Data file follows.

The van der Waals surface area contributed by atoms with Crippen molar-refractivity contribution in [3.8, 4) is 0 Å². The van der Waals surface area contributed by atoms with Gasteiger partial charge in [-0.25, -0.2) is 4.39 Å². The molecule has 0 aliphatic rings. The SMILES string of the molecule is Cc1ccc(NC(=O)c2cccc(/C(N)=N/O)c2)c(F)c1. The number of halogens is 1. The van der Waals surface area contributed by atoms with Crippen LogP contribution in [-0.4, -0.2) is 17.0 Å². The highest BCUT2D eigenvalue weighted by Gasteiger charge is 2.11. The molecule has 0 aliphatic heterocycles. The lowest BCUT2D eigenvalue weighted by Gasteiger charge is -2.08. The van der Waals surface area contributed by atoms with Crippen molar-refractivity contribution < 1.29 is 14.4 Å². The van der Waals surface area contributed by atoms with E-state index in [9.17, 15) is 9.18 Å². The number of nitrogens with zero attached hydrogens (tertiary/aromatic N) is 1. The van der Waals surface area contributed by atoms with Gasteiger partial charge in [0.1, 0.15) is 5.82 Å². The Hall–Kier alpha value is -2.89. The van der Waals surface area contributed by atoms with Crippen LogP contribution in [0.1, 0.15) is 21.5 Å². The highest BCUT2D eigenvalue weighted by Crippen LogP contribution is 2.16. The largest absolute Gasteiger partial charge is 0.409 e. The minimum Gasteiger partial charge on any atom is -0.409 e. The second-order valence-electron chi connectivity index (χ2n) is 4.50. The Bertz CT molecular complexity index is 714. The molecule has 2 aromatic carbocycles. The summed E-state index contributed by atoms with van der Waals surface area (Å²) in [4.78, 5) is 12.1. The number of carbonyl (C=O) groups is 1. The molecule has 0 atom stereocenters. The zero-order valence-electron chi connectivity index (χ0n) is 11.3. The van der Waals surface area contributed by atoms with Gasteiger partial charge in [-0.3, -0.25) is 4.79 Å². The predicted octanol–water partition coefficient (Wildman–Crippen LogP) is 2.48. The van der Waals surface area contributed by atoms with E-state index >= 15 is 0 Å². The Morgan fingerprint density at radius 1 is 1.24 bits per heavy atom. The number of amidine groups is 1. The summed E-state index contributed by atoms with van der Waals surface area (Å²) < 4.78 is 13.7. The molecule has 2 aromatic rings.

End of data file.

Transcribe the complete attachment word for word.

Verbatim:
The van der Waals surface area contributed by atoms with Crippen molar-refractivity contribution in [3.8, 4) is 0 Å². The van der Waals surface area contributed by atoms with Gasteiger partial charge in [-0.25, -0.2) is 4.39 Å². The molecule has 0 aliphatic rings. The SMILES string of the molecule is Cc1ccc(NC(=O)c2cccc(/C(N)=N/O)c2)c(F)c1. The number of halogens is 1. The van der Waals surface area contributed by atoms with Crippen LogP contribution in [-0.4, -0.2) is 17.0 Å². The highest BCUT2D eigenvalue weighted by Gasteiger charge is 2.11. The molecule has 0 aliphatic heterocycles. The lowest BCUT2D eigenvalue weighted by Gasteiger charge is -2.08. The van der Waals surface area contributed by atoms with Crippen molar-refractivity contribution < 1.29 is 14.4 Å². The van der Waals surface area contributed by atoms with E-state index in [9.17, 15) is 9.18 Å². The number of nitrogens with zero attached hydrogens (tertiary/aromatic N) is 1. The van der Waals surface area contributed by atoms with Gasteiger partial charge in [0.1, 0.15) is 5.82 Å². The Hall–Kier alpha value is -2.89. The van der Waals surface area contributed by atoms with Crippen LogP contribution in [0.1, 0.15) is 21.5 Å². The highest BCUT2D eigenvalue weighted by Crippen LogP contribution is 2.16. The largest absolute Gasteiger partial charge is 0.409 e. The minimum Gasteiger partial charge on any atom is -0.409 e. The second-order valence-electron chi connectivity index (χ2n) is 4.50. The Bertz CT molecular complexity index is 714. The molecule has 2 aromatic carbocycles. The summed E-state index contributed by atoms with van der Waals surface area (Å²) in [4.78, 5) is 12.1. The number of carbonyl (C=O) groups is 1. The molecule has 0 atom stereocenters. The zero-order valence-electron chi connectivity index (χ0n) is 11.3. The van der Waals surface area contributed by atoms with Gasteiger partial charge in [-0.3, -0.25) is 4.79 Å². The predicted octanol–water partition coefficient (Wildman–Crippen LogP) is 2.48. The van der Waals surface area contributed by atoms with E-state index >= 15 is 0 Å². The Morgan fingerprint density at radius 1 is 1.24 bits per heavy atom. The number of amidine groups is 1. The summed E-state index contributed by atoms with van der Waals surface area (Å²) < 4.78 is 13.7. The molecule has 2 aromatic rings.